After completing his term as dean, Bradford returned to teaching and research, but continued as faculty director of the CBDC as it grew in scale, scope and significance—its consulting and management education programs have helped small businesses across the state generate more than $250 million in new revenue and create or retain more than 225,000 jobs.
Bradford also played an essential role in the center’s national expansion. At a CBDC-hosted conference in 2014, he delivered a definitive synthesis of existing research on minority business development. His study drew a clear conclusion: that these businesses under-perform versus white-owned businesses because of systemic gaps in access to management education, money (loans, investment, net worth) and markets.
Addressing these gaps became the “Three-M” model at the foundation of the Ascend program, a nationwide partnership of Foster and JPMorgan Chase. In 15 affiliated cities, local universities, market makers, lenders and development agencies collaborate to deliver greater access to the three Ms and accelerate the growth of under-served small businesses.
Bradford is a humble man, but his contributions have not gone unnoticed. He has been honored by the American Bankers Association, the Rockefeller Foundation, the Mellon Foundation and Ohio State University. In 2013, he became only the third academic to be inducted into the Minority Business Hall of Fame.
The annual William D. Bradford Minority Business of the Year award goes to the top business in the state of Washington owned by a person of color. The William D. Bradford Endowed Professorship is held by the Foster School’s first associate dean of inclusion and diversity, Christina Fong.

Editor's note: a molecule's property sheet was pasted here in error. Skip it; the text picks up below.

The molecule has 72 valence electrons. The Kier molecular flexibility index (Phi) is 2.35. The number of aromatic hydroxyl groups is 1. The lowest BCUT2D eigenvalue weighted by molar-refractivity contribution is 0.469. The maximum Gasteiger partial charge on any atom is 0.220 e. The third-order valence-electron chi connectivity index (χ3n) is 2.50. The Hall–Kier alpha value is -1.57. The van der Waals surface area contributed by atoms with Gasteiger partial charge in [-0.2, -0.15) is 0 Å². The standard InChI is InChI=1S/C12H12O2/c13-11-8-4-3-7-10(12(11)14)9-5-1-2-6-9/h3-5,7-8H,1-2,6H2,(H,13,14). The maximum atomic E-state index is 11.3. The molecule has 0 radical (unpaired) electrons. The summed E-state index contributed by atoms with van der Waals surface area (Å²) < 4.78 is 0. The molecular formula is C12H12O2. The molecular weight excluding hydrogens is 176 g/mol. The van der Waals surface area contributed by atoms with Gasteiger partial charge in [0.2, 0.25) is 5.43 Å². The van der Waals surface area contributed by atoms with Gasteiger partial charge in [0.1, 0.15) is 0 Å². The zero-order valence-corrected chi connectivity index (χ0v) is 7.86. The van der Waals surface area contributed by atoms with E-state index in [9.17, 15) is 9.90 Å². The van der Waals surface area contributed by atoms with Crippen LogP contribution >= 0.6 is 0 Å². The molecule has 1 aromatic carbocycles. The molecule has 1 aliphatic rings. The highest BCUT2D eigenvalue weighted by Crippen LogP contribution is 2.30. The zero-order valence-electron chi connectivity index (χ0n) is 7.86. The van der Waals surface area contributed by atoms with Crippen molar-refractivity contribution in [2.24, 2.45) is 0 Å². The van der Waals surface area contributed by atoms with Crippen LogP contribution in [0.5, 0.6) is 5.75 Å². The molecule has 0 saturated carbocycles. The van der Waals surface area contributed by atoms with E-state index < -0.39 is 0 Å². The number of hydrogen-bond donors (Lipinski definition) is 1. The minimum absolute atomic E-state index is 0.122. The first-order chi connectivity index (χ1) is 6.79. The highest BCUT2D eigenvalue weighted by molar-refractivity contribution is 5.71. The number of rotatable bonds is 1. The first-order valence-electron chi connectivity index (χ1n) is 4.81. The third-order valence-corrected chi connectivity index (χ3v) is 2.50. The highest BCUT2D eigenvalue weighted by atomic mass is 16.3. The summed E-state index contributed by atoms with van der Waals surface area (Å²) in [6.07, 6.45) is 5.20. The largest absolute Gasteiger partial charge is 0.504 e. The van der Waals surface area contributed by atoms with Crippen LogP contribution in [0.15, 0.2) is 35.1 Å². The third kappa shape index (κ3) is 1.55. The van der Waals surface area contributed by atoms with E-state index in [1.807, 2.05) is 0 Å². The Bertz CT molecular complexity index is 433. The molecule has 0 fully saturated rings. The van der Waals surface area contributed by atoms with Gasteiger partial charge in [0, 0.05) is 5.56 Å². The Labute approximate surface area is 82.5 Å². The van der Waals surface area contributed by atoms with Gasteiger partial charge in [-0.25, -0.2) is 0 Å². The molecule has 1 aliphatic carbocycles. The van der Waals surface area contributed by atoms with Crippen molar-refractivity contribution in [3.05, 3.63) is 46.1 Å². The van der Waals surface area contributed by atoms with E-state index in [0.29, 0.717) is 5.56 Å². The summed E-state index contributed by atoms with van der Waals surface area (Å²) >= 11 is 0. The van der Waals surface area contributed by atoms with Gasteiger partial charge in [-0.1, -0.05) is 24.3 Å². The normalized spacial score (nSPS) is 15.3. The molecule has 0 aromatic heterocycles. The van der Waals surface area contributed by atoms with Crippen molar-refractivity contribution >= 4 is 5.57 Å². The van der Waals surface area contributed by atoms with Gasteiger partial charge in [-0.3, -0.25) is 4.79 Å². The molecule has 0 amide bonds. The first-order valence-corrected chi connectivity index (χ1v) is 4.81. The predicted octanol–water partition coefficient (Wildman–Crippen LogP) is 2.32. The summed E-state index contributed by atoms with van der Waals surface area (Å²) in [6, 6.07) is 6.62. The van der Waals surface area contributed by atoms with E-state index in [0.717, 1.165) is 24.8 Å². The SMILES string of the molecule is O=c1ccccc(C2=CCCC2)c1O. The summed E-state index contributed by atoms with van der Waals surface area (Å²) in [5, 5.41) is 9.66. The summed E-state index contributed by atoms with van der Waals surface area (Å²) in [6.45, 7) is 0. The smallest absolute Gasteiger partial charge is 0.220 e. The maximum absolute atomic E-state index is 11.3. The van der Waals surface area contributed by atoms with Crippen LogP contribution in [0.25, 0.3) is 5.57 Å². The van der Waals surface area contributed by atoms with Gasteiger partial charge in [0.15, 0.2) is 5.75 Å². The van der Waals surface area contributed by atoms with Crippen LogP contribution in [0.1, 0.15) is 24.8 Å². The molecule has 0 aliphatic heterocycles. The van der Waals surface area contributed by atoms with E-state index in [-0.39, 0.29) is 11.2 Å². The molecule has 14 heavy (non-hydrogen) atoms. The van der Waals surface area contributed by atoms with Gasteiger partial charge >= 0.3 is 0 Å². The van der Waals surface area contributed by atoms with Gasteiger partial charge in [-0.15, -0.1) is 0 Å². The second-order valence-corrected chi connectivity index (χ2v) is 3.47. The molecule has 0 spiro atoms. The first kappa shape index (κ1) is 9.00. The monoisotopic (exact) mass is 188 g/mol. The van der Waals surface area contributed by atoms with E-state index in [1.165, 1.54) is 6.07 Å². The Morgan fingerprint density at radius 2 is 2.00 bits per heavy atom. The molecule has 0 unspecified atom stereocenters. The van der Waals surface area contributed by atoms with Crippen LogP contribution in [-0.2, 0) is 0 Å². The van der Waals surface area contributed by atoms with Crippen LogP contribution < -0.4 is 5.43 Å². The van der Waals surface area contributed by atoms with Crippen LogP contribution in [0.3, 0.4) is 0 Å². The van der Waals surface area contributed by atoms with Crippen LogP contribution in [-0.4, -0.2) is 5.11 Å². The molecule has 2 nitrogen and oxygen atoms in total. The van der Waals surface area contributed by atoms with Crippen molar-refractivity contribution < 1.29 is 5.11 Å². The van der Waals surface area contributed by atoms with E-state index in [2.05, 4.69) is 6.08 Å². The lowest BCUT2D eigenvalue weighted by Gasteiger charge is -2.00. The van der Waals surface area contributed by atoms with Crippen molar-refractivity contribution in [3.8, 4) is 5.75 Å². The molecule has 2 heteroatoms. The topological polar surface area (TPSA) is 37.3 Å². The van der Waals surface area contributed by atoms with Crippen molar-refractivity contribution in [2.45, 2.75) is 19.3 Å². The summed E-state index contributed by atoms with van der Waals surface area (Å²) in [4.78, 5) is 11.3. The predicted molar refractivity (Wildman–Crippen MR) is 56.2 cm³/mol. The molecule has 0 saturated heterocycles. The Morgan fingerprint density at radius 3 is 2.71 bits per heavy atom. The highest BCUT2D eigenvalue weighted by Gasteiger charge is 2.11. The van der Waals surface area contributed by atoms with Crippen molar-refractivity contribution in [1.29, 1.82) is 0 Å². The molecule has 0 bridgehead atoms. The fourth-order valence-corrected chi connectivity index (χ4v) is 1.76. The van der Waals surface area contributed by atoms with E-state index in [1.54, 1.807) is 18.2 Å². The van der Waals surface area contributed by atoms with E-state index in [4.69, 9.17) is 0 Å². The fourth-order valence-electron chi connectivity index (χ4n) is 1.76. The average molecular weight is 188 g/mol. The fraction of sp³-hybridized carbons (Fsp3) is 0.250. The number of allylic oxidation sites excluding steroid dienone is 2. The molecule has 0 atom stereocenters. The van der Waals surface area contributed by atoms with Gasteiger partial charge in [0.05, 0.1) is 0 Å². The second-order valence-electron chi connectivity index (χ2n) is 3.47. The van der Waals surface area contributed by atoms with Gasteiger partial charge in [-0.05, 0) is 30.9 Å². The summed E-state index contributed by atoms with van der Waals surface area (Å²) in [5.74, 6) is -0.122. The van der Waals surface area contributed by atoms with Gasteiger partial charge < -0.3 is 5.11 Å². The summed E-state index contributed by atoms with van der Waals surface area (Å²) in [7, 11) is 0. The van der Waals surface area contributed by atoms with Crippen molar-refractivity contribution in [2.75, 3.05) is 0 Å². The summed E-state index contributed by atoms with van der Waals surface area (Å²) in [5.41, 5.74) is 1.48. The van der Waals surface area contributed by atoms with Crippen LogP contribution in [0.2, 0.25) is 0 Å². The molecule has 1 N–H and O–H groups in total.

But Bradford is not one to rest on laurels—or in retirement. He continues to pursue new research and serve as faculty director of Foster’s Minority Business Executive Program, which is offered through the center that remains a proud centerpiece of his legacy.
“It’s enormously satisfying to see my research go from the scholarly literature to being implemented to help small businesses survive and thrive,” he says. “It’s been the highlight of my career to watch—and participate in—the development of the Consulting and Business Development Center as it has impacted first the region, then the state and now areas all over the country.”
Better, but still not good
After a lifetime of study and action, Bradford sees both progress and setbacks in the struggle for racial and economic equity. On the one hand, he says, there are many more Black students enrolled in undergraduate and graduate business programs today than there were when he was in school. And market opportunities have expanded for minority entrepreneurs.
Despite this, economic disparity persists. The average Black family in America has less than 10 percent the wealth of the average white family, he says. And the wealth gap is widening.
But Bradford’s faith in small business growth as the path to social and economic equity has not wavered.
“There is a long-term improvement in the fortunes of minority-owned businesses in the US economy. And minority business readiness has improved,” he says. “So, things are better, but still not good.
“There’s still work to do.”
Bradford is still doing it. And so are many more, thanks to his visionary scholarship and leadership.
Paying it Forward
This fall, the Foster School established the annual Bradford-Osborne Research Award, the first national recognition of scholarly research that can accelerate the growth of businesses owned by people of color. The award honors the legacies of founders Bill Bradford and Al Osborne, legendary scholars, leaders and advocates for minority business development at the UW Foster School of Business and UCLA Anderson School of Management, respectively.